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Where to buy GOOD eggs in Toronto or GTA?

I am tired of bland, lousy, grocery store eggs. I have purchased a couple of different organic types from Whole Foods; at about $6.00 per dozen, I was pretty unimpressed although they were a bit tastier.

My understanding is that it all comes down to what they eat. Any ideas, suggestions, thoughts, recommendations?

I would not mind paying so much, if the taste warranted it.

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  1. What about St. Lawrence Market (north side of Front St.) on Saturdays? I haven't been in a while, but I'm sure you'll find a farmer selling farm fresh eggs. I can't guarantee they'll be certified organic, but the person selling them should be forthcoming about what the chickens are fed and their living conditions. Hopefully a small farm will take more care with the chickens, which will in turn, improve their eggs. Other than that, you might try some Google searches for farmer's markets or farms that are willing to sell to the public. It would make for an interesting weekend drive in the country.

    I'm not an egg lover, but my SO is. Any eggs sold in grocery stores seem to have very weak flavour, whether they're free range, organic, omega-3 enhanced or just plain old factory eggs. They're all pretty poor, IMO. The best eggs I've ever eaten were in Tunisia, where the chickens wander free and peck at whatever specks they can find in the dirt. I saw many a chicken foraging in refuse. What can I tell you? The eggs were fabulous. The yolks were orange and the hard cooked ones that we often bought on the street peeled like a dream. Mass production of anything, be it a vegetable, an animal or dairy, just reduces it to a poor cousin of its original incarnation.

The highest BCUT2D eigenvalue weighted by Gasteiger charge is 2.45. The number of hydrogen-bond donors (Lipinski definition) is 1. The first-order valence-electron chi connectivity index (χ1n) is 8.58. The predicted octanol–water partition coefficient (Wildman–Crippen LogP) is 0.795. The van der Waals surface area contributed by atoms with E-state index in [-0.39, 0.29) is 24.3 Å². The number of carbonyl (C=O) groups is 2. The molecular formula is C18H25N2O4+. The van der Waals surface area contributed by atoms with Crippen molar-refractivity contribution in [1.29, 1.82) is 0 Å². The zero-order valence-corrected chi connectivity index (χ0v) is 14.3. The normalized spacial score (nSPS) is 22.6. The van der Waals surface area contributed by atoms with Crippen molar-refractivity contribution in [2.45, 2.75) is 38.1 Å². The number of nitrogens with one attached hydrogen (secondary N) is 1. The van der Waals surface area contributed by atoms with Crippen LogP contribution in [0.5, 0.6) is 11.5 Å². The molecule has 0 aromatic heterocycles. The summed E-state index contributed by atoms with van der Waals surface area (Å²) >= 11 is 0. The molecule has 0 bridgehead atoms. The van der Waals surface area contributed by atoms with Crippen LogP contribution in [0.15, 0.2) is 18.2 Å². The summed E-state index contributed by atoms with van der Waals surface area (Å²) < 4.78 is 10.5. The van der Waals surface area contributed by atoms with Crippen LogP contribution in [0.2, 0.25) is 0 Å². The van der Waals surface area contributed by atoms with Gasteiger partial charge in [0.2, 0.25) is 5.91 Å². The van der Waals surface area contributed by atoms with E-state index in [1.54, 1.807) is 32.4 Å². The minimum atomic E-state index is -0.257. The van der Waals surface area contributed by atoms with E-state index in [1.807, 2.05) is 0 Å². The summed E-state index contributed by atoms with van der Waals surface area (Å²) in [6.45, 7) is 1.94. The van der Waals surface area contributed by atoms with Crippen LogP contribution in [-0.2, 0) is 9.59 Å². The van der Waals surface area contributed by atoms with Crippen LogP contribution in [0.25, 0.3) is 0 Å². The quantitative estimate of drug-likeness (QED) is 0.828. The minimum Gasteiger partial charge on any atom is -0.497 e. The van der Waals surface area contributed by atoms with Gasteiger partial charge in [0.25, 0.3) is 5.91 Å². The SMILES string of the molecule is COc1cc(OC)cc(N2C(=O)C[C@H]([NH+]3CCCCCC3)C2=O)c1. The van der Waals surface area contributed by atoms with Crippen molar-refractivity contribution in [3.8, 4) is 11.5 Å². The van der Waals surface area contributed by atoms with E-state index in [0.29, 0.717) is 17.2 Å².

9 Replies
    1. re: 1sweetpea

      Thanks for the reply. Truth is, I'm not overly concerned with the organic aspect - but I do suspect that whoever is marketing the elusive tasty egg is probably doing it organic.

      Is St. Lawrence Market only on Saturday? I've had that notion in the back of my mind and, since I keep the Jewish Sabbath, it rules it out as a place for me.

      1. re: szmeterling

        The Clark's only come to the Saturday North market.
        Their eggs are the freshest that I have found.
        They taste much better than the supermarket stuff, but do not have golden yolks, or the true brilliant taste of eggs overseas, where most eggs are free range (bug eaters).
        In a pinch I buy the organic eggs from Rowe's available at Loblaws.
        They seem a bit better than the others widely available.
        How long Loblaws stores them, I don't know.
        I can tell you that I wanted to buy some tru-taste milk at Loblaws on Dec. 3rd. and the milk was dated the 3rd...
        Check the date!!!

        1. re: erly

          You're so right erly
          I had eggs in switzerland this past fall and I could not believe just how eggy those eggs were! Everywhere I went the eggs were just phenomenal. Like egg flavour dialed up to 11

          I've never had an egg like that in North America.

          How close to the Clarks' eggs ceom to european eggs on a scale of 1-10? 10 being spot on and 1 being powdered eggs

          1. re: CoffeeAddict416